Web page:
That’s what people don’t want to lose

For many of us, raised in open-source culture and working on projects funded by government grants, it seems bizzarre to consider signing one’s work over to a journal which will make large amounts of money by restricting access to our work, not a dime of which will ever reach us. So, the idea of open-access and the elimination of paywall-based journals is an attractive one.

However, simply cutting these journals out of the loop would, overnight, destroy the web of trust around which we have so far built our academic community. Without a replacement we’re left only able to trust the work we’ve explicitly and carefully reviewed, or which comes from authors whose work we inherently trust.

The democratization of academic publishing isn’t just about open access or reducing journal bureaucracy. Instead, it also has to be based on the opening (and increased transparency) of the review process, a more efficient and open way of choosing which articles are worthy of note, citation, or derision.

A half-baked proposal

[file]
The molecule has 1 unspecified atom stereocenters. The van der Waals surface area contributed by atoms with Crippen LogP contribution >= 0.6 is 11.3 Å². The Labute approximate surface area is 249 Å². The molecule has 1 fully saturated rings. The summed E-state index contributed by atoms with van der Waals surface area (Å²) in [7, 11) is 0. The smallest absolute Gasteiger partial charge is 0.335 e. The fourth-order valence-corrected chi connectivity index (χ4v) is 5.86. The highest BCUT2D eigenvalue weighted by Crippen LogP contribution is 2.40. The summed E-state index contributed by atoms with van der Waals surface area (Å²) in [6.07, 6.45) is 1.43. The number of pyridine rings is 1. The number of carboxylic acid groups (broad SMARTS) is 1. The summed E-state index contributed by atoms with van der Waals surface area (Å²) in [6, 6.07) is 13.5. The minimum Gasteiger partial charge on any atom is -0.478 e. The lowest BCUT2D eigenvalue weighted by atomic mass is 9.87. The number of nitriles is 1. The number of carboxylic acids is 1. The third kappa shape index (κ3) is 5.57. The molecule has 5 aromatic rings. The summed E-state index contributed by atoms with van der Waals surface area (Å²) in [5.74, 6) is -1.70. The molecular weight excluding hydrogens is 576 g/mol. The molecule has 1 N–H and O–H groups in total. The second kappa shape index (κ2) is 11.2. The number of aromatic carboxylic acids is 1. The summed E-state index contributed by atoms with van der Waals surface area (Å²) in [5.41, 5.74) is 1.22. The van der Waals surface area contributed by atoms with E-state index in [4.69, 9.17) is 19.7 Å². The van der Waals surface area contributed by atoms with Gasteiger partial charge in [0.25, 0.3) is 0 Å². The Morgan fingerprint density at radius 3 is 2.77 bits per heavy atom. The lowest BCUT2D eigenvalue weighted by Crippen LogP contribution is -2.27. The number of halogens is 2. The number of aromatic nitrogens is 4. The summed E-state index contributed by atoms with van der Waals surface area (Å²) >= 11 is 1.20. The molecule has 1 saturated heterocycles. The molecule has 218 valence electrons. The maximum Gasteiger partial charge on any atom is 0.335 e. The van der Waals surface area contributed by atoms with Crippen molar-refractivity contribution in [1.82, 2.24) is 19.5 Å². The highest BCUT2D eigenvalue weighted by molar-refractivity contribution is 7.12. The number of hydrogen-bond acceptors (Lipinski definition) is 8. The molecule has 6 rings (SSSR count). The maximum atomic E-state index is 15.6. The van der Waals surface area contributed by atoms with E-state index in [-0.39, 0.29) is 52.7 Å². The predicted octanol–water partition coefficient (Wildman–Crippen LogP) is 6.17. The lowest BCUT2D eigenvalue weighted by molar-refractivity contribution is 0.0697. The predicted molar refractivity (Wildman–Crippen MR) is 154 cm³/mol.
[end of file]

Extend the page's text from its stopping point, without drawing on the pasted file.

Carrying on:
Imagine a system in which a paper is submitted to an online archive, and considered by anybody who cares to review it. If a paper is found to be sound by a given reader or reviewer, it can be signed (much like in the PGP sense above) by that person. Then, if I decide to search for a paper, I can find first papers trusted by people I know and trust. Then, if I find none, I can start the more arduous process of fully examining papers which are signed by people I don’t trust, or which aren’t signed at all. Then, if I find a paper reliable enough, I sign it, and so the web expands.

This, unfortunately, has many downsides. It does away with anonymous peer review, allowing tensions and malice to build quite easily between reviewers and authors. This, though, may not be a terrible thing, as the most picky, unpleasant, or theoretically-encumbered reviewers would easily fall to the side.